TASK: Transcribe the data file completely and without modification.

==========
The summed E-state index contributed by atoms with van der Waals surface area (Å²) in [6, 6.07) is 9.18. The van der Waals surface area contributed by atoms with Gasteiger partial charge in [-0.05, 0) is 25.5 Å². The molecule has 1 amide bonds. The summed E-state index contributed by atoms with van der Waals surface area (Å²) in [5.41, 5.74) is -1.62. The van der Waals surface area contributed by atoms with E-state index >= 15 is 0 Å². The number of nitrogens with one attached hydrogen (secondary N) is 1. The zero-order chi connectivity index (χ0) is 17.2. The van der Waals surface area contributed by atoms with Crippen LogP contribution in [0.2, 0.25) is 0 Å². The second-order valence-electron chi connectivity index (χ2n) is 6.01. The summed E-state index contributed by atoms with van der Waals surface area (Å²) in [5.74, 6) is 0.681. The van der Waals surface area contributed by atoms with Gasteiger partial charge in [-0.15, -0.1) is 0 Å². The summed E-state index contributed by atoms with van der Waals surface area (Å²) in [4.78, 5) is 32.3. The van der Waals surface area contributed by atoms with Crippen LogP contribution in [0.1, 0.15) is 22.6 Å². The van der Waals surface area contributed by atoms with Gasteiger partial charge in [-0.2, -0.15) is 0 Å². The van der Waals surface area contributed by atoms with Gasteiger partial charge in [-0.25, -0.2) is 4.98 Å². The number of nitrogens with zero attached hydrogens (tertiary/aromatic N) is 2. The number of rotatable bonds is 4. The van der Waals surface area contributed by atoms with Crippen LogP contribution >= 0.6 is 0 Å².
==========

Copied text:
The summed E-state index contributed by atoms with van der Waals surface area (Å²) in [6, 6.07) is 9.18. The van der Waals surface area contributed by atoms with Gasteiger partial charge in [-0.05, 0) is 25.5 Å². The molecule has 1 amide bonds. The summed E-state index contributed by atoms with van der Waals surface area (Å²) in [5.41, 5.74) is -1.62. The van der Waals surface area contributed by atoms with E-state index >= 15 is 0 Å². The number of nitrogens with one attached hydrogen (secondary N) is 1. The zero-order chi connectivity index (χ0) is 17.2. The van der Waals surface area contributed by atoms with Crippen LogP contribution in [0.2, 0.25) is 0 Å². The second-order valence-electron chi connectivity index (χ2n) is 6.01. The summed E-state index contributed by atoms with van der Waals surface area (Å²) in [5.74, 6) is 0.681. The van der Waals surface area contributed by atoms with Gasteiger partial charge in [-0.15, -0.1) is 0 Å². The summed E-state index contributed by atoms with van der Waals surface area (Å²) in [4.78, 5) is 32.3. The van der Waals surface area contributed by atoms with Crippen LogP contribution in [0.1, 0.15) is 22.6 Å². The van der Waals surface area contributed by atoms with Gasteiger partial charge in [-0.2, -0.15) is 0 Å². The van der Waals surface area contributed by atoms with Gasteiger partial charge in [-0.25, -0.2) is 4.98 Å². The number of nitrogens with zero attached hydrogens (tertiary/aromatic N) is 2. The number of rotatable bonds is 4. The van der Waals surface area contributed by atoms with Crippen LogP contribution >= 0.6 is 0 Å².